Increasing teacher reflective practices across a science department

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Montana State University - Bozeman, Graduate School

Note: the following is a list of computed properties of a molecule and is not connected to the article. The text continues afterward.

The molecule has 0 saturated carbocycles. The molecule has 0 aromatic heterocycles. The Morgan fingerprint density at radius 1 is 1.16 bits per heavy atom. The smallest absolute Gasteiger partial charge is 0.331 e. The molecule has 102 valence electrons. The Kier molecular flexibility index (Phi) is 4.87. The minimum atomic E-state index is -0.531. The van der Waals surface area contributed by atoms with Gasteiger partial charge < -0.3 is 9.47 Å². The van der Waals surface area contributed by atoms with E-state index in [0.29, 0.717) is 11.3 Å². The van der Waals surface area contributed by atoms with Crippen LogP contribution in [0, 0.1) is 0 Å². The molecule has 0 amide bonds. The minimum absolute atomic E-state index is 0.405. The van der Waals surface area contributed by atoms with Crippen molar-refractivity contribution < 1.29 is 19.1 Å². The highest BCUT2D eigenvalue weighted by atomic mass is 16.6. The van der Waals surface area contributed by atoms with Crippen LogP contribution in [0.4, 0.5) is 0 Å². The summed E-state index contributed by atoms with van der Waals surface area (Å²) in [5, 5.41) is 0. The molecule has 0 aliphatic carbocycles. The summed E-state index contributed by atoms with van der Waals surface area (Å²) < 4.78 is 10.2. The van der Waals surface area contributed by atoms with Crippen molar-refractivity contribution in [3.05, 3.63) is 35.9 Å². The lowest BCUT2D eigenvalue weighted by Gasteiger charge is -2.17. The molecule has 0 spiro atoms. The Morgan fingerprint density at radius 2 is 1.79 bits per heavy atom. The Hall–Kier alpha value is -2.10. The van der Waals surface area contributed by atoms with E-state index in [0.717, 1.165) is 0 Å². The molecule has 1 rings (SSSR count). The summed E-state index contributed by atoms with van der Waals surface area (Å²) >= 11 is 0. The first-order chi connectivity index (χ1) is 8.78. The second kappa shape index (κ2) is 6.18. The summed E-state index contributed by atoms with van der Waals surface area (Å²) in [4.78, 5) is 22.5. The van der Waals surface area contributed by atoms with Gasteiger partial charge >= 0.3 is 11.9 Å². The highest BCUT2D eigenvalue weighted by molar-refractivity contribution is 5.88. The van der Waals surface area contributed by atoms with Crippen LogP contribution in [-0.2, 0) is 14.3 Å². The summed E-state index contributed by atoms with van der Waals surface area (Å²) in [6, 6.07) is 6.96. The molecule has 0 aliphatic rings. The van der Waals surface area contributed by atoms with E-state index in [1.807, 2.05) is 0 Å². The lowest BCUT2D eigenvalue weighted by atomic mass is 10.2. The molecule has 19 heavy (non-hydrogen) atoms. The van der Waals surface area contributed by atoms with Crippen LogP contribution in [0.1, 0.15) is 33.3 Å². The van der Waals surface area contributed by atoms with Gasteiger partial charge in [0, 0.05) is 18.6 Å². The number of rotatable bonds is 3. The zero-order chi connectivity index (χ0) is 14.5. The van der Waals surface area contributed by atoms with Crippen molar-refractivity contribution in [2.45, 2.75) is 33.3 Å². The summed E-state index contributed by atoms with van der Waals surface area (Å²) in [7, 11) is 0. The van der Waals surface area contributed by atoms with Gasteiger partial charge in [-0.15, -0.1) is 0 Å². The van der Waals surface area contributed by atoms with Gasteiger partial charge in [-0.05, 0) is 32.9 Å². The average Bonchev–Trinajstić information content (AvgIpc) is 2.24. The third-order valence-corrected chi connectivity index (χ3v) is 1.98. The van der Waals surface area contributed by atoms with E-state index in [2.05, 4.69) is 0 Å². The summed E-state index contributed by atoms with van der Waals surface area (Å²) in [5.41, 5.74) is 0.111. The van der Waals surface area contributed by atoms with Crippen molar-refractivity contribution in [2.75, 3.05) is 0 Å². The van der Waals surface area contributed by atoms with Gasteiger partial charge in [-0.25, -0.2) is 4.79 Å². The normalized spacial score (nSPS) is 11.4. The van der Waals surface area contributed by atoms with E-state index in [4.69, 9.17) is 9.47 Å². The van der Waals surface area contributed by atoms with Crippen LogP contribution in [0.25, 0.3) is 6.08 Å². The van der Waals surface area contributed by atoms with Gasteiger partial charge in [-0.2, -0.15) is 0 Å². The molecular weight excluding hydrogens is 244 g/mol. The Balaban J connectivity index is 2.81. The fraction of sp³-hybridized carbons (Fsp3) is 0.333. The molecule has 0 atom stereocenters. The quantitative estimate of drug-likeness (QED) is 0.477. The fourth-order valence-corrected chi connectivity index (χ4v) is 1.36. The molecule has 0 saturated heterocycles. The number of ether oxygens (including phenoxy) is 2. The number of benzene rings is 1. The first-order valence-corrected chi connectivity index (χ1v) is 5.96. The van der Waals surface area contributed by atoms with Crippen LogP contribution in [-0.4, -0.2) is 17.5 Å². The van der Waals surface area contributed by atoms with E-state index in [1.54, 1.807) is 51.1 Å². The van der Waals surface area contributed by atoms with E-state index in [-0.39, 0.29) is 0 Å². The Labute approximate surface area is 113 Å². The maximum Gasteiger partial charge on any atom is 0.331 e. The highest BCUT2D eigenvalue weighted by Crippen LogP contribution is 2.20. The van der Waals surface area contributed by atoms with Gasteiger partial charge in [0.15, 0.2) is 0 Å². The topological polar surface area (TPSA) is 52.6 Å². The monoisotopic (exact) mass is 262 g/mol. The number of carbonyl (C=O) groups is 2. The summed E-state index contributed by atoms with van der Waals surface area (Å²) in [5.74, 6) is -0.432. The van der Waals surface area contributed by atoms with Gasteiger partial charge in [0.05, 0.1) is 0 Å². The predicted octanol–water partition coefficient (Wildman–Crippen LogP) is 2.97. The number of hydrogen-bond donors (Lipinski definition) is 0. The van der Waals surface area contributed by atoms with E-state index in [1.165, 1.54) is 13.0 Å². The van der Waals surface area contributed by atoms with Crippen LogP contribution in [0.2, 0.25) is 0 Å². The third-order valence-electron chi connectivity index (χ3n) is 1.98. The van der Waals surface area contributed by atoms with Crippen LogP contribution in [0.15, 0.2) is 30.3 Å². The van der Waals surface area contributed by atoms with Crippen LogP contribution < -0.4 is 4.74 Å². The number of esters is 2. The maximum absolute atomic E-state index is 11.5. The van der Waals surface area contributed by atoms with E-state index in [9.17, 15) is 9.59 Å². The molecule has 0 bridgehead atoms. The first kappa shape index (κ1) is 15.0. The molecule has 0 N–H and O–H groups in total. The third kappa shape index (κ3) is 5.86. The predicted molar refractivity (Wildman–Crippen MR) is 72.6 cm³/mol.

There are very few programs to assist veteran teachers to become more reflective about their practice. This project sought to assess the effectiveness of this work in expanding individual teacher reflective thought, in increasing departmental collaboration and reflective discussion, and in instilling positivity and empowerment in its participants in a small science department at an urban public school. Six teachers at various points in their careers, teaching grades six through twelve, were exposed to the basics of reflective thought and its relationship to teacher practice through professional development. This effort was supported in a number of ways: by weekly electronic journaling, incorporating both free-form reflections and reflections on predetermined prompts; through teacher-investigator guided reflections of classroom observations; and email-based peer reflective discussions about videotaped lessons. Changes in teacher reflectivity were measured in five ways: an analysis of pre-project interviews designed to assess and categorize initial levels of reflective judgment, a comparison of pre- and post-project surveys designed to target both individual and group reflective practice in the classroom and across the department, evaluation of teacher electronic journals over five weeks, and analysis of teacher-investigator and peer reflective discussions. The data suggested that teachers did not increase either the depth or frequency of personal reflection. Reflective practice, while apparently desirable, was hampered by two main issues: a consuming concern about the inability to develop successful classroom management strategies to handle minor issues effectively and a mistaken belief that academic rigor involves only the increase in the level of content presented, without concern for actual student understanding. As both these issues place the burden of resolution of the achievement problem in someone other than the reflector (i.e. the teacher), these themes represent an anti-reflective strain across the department. While group reflection increased slightly due to teacher participation in the project, surface level thought, mainly dominated by minor difficulties with management and engagement, persisted. While neither goal was achieved, this project served as a thorough investigation of the teachers' current mindset and will provide a strong foundation for future professional development.




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